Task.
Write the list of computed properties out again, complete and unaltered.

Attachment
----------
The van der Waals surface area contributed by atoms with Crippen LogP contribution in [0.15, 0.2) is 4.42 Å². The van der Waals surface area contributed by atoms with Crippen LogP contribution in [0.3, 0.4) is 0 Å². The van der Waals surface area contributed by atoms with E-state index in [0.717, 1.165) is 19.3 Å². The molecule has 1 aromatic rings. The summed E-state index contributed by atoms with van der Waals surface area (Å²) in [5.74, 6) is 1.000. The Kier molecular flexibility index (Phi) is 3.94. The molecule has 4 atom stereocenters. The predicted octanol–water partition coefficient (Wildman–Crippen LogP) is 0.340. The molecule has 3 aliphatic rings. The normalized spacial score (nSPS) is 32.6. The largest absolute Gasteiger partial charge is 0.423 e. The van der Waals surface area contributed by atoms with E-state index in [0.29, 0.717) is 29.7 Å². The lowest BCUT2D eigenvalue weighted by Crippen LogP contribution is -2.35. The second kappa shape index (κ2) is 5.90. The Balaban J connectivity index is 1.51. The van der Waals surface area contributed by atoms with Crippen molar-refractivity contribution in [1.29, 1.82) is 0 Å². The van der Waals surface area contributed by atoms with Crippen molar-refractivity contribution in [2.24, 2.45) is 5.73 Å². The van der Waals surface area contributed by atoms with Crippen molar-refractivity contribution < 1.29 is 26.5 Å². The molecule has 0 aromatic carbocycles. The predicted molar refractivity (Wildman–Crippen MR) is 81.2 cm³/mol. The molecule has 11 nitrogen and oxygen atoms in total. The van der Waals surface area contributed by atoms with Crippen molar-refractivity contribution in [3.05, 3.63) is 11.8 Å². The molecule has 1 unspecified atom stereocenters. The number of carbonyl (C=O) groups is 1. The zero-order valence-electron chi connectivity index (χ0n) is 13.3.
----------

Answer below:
The van der Waals surface area contributed by atoms with Crippen LogP contribution in [0.15, 0.2) is 4.42 Å². The van der Waals surface area contributed by atoms with Crippen LogP contribution in [0.3, 0.4) is 0 Å². The van der Waals surface area contributed by atoms with E-state index in [0.717, 1.165) is 19.3 Å². The molecule has 1 aromatic rings. The summed E-state index contributed by atoms with van der Waals surface area (Å²) in [5.74, 6) is 1.000. The Kier molecular flexibility index (Phi) is 3.94. The molecule has 4 atom stereocenters. The predicted octanol–water partition coefficient (Wildman–Crippen LogP) is 0.340. The molecule has 3 aliphatic rings. The normalized spacial score (nSPS) is 32.6. The largest absolute Gasteiger partial charge is 0.423 e. The van der Waals surface area contributed by atoms with E-state index in [0.29, 0.717) is 29.7 Å². The lowest BCUT2D eigenvalue weighted by Crippen LogP contribution is -2.35. The second kappa shape index (κ2) is 5.90. The Balaban J connectivity index is 1.51. The van der Waals surface area contributed by atoms with Crippen molar-refractivity contribution in [1.29, 1.82) is 0 Å². The van der Waals surface area contributed by atoms with Crippen molar-refractivity contribution in [2.24, 2.45) is 5.73 Å². The van der Waals surface area contributed by atoms with Crippen molar-refractivity contribution < 1.29 is 26.5 Å². The molecule has 0 aromatic carbocycles. The predicted molar refractivity (Wildman–Crippen MR) is 81.2 cm³/mol. The molecule has 11 nitrogen and oxygen atoms in total. The van der Waals surface area contributed by atoms with Crippen molar-refractivity contribution in [3.05, 3.63) is 11.8 Å². The molecule has 1 unspecified atom stereocenters. The number of carbonyl (C=O) groups is 1. The zero-order valence-electron chi connectivity index (χ0n) is 13.3.